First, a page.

Today is World Water Day!!

This has been celebrated globally every year for more than 20 years following the United Nations General Assembly’s designation of 22 March as ‘World Water Day’ in 1993.

The focus this year is on groundwater.


The Special Rapporteur on the human rights to safe drinking water and sanitation issued a statement calling for the world to end overexploitation of groundwater.

Read his statement here and watch his video message for World Water Day.


Groundwater is invisible, but its impact is visible everywhere. Out of sight, under our feet, groundwater is a hidden treasure that enriches our lives. In the driest parts of the world, it may be the only water people have.

Almost all of the liquid freshwater in the world is groundwater, supporting drinking water supplies, sanitation systems, farming, industry and ecosystems. In many places, human activities over-use and pollute groundwater. In other places, we simply do not know how much water is down there.

Groundwater will play a critical role in adapting to climate change. We need to work together to sustainably manage this precious resource.


We must protect groundwater from pollution and use it sustainably, balancing the needs of people and the planet. Groundwater’s vital role in water and sanitation systems, agriculture, industry, ecosystems and climate change adaptation must be reflected in sustainable development policymaking.

On this day, we encourage you to think about your own water usage and how you can help contribute to clean groundwater. Below are some simple suggestions – maybe you have others?

·         Turn off the tap while brushing your teeth, while shampooing your hair…

·         Use environmentally friendly cleaning and gardening products

·         Invest in rain water collectors and use that to water your garden

·         Invest in a water filter rather than use bottled water

·         Favour plants that do not need a lot of water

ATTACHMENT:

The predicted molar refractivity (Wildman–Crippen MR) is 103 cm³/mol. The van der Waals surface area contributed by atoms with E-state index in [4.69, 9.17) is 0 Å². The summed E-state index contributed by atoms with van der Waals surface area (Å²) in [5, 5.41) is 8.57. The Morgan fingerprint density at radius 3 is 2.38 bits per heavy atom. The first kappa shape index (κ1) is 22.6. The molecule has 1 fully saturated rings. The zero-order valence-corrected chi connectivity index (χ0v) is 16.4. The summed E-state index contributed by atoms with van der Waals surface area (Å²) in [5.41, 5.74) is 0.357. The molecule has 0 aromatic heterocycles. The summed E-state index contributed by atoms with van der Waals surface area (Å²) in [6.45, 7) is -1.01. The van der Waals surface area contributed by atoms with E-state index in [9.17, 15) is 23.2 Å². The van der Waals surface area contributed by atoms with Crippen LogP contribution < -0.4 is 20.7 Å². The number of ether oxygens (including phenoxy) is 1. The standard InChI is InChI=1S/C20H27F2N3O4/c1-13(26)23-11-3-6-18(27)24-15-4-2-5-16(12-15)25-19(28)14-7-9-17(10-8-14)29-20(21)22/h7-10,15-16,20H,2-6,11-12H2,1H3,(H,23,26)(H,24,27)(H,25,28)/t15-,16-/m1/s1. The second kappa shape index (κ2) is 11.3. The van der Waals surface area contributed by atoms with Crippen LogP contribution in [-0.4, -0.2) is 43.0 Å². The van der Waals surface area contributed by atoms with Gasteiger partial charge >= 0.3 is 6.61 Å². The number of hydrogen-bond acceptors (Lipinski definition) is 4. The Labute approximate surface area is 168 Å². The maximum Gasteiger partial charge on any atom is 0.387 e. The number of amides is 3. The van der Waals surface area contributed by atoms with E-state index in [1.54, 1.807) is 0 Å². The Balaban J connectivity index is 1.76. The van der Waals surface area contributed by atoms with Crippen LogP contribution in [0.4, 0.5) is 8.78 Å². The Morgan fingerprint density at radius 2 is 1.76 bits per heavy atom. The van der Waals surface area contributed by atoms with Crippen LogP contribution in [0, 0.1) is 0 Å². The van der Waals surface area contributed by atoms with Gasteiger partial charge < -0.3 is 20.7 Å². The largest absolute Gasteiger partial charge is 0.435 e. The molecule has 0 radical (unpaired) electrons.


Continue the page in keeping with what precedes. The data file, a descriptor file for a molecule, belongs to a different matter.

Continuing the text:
·         Take part in initiatives to clean up the ocean, lakes and rivers.

Read on to learn more about groundwater and about OHCHR’s work on the right to water and the right to water and sanitation.

Warm regards,

Sustainable Environmental Management Group

Learn more about groundwater

What is it exactly? What can we do to protect it?

Check out a range of videos  on this page – scroll down to the “Drill Down Deeper” section.

You’ll also find a variety of resources for the younger generations – such as videos, a colour in poster for kids, a quiz for young people, and more.


What’s happening on World Water Day?

The 9th World Water Forum is currently taking place in Dakar, Senegal.

Yesterday, on 21 March, The UN World Water Development Report 2022 “Groundwater – making the invisible visible” was launched.

Today, key findings of the report will be presented at an event  for heads of state and prominent water sector leaders. More info here.


The Alternative Water Forum – an alternative to the World Water Forum (WWF) which is organized by the World Water Council and which takes place from 21-16 March, also in Dakar, Senegal.

Check the programme here.


Webinars on “Future gazing: groundwater action as climate action”

The International Water Resources Association (IWRA) will host two World Water Day webinars focusing on “Future gazing: groundwater action as climate action”. Both webinars will discuss the same topic but will include different panelists. The speakers will explore challenges, tipping points and triggers for groundwater resource management, and how creativity and innovation offer possibilities and opportunities for the next generations of groundwater resource professionals.

Webinar 1: 8 AM (CET), 22 March
Webinar 2: 4 PM (CET), 22 March

Join here.

OHCHR and Water and Sanitation

Access to safe, affordable and reliable drinking water and sanitation services are basic human rights. They are indispensable to sustaining healthy livelihoods and maintaining people’s dignity. Human rights to water and sanitation are essential for eradicating poverty, building peaceful and prosperous societies, and ensuring that ‘no one is left behind’ on the road towards sustainable development.

In 2010, the UN General Assembly adopted resolution 64/292 recognizing “the right to safe and clean drinking water and sanitation as a human right that is essential for the full enjoyment of life and all human rights”. Subsequently, the Human Rights Council, in September 2010, affirmed this recognition.


In 2015, the GA recognized that right to water and right to sanitation are two distinct but interlinked rights (Res/70/169).

UN Human Rights works, in line with the 2030 Agenda for Sustainable Development and the Secretary-General’s Call to Action for Human Rights, to promote the practical realization of human rights to water and sanitation and the human rights-based approach to the implementation of SDG 6. We aim to achieve this through:

Read more on our website and check out the Fact Sheet on The Right to Water.

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